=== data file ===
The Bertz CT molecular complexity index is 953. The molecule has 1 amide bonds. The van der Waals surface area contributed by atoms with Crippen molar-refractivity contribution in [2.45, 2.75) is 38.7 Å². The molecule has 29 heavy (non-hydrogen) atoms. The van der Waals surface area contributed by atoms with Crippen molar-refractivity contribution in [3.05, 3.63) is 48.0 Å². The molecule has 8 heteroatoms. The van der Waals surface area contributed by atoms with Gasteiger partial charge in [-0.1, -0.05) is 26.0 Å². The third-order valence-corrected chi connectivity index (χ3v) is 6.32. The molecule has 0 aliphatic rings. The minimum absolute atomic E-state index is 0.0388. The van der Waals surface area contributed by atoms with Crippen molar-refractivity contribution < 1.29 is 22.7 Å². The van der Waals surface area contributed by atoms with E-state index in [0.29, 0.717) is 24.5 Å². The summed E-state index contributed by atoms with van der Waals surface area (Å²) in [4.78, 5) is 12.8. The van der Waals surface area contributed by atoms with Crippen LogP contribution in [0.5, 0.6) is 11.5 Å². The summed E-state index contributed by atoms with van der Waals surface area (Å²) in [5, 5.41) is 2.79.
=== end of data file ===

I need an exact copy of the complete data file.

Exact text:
The Bertz CT molecular complexity index is 953. The molecule has 1 amide bonds. The van der Waals surface area contributed by atoms with Crippen molar-refractivity contribution in [2.45, 2.75) is 38.7 Å². The molecule has 29 heavy (non-hydrogen) atoms. The van der Waals surface area contributed by atoms with Crippen molar-refractivity contribution in [3.05, 3.63) is 48.0 Å². The molecule has 8 heteroatoms. The van der Waals surface area contributed by atoms with Gasteiger partial charge in [-0.1, -0.05) is 26.0 Å². The third-order valence-corrected chi connectivity index (χ3v) is 6.32. The molecule has 0 aliphatic rings. The minimum absolute atomic E-state index is 0.0388. The van der Waals surface area contributed by atoms with Crippen molar-refractivity contribution < 1.29 is 22.7 Å². The van der Waals surface area contributed by atoms with E-state index in [0.29, 0.717) is 24.5 Å². The summed E-state index contributed by atoms with van der Waals surface area (Å²) in [4.78, 5) is 12.8. The van der Waals surface area contributed by atoms with Crippen LogP contribution in [0.5, 0.6) is 11.5 Å². The summed E-state index contributed by atoms with van der Waals surface area (Å²) in [5, 5.41) is 2.79.